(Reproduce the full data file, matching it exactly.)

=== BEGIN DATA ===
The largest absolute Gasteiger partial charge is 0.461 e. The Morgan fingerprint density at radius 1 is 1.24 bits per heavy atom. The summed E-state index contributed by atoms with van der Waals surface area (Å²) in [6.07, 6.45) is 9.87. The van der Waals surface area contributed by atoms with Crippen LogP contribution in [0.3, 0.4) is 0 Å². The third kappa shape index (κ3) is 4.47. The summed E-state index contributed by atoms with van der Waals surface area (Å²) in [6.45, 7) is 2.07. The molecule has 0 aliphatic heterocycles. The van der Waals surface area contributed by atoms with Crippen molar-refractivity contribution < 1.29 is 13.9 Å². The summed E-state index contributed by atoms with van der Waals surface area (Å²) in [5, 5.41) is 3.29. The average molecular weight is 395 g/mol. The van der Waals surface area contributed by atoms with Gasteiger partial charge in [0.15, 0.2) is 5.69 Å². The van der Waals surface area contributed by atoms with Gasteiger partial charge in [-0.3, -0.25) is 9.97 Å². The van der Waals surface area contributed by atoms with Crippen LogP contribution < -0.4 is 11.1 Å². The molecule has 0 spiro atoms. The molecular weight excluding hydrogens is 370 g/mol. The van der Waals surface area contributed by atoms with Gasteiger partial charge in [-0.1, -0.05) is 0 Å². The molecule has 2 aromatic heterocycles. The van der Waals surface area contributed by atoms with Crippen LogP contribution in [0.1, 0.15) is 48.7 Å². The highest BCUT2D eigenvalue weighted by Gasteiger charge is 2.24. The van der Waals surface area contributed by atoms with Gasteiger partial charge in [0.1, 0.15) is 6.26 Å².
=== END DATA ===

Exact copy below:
The largest absolute Gasteiger partial charge is 0.461 e. The Morgan fingerprint density at radius 1 is 1.24 bits per heavy atom. The summed E-state index contributed by atoms with van der Waals surface area (Å²) in [6.07, 6.45) is 9.87. The van der Waals surface area contributed by atoms with Crippen LogP contribution in [0.3, 0.4) is 0 Å². The third kappa shape index (κ3) is 4.47. The summed E-state index contributed by atoms with van der Waals surface area (Å²) in [6.45, 7) is 2.07. The molecule has 0 aliphatic heterocycles. The van der Waals surface area contributed by atoms with Crippen molar-refractivity contribution < 1.29 is 13.9 Å². The summed E-state index contributed by atoms with van der Waals surface area (Å²) in [5, 5.41) is 3.29. The average molecular weight is 395 g/mol. The van der Waals surface area contributed by atoms with Gasteiger partial charge in [0.15, 0.2) is 5.69 Å². The van der Waals surface area contributed by atoms with Gasteiger partial charge in [-0.3, -0.25) is 9.97 Å². The van der Waals surface area contributed by atoms with Crippen LogP contribution < -0.4 is 11.1 Å². The molecule has 0 spiro atoms. The molecular weight excluding hydrogens is 370 g/mol. The van der Waals surface area contributed by atoms with Gasteiger partial charge in [-0.1, -0.05) is 0 Å². The molecule has 2 aromatic heterocycles. The van der Waals surface area contributed by atoms with Crippen LogP contribution in [0.1, 0.15) is 48.7 Å². The highest BCUT2D eigenvalue weighted by Gasteiger charge is 2.24. The van der Waals surface area contributed by atoms with Gasteiger partial charge in [0.1, 0.15) is 6.26 Å².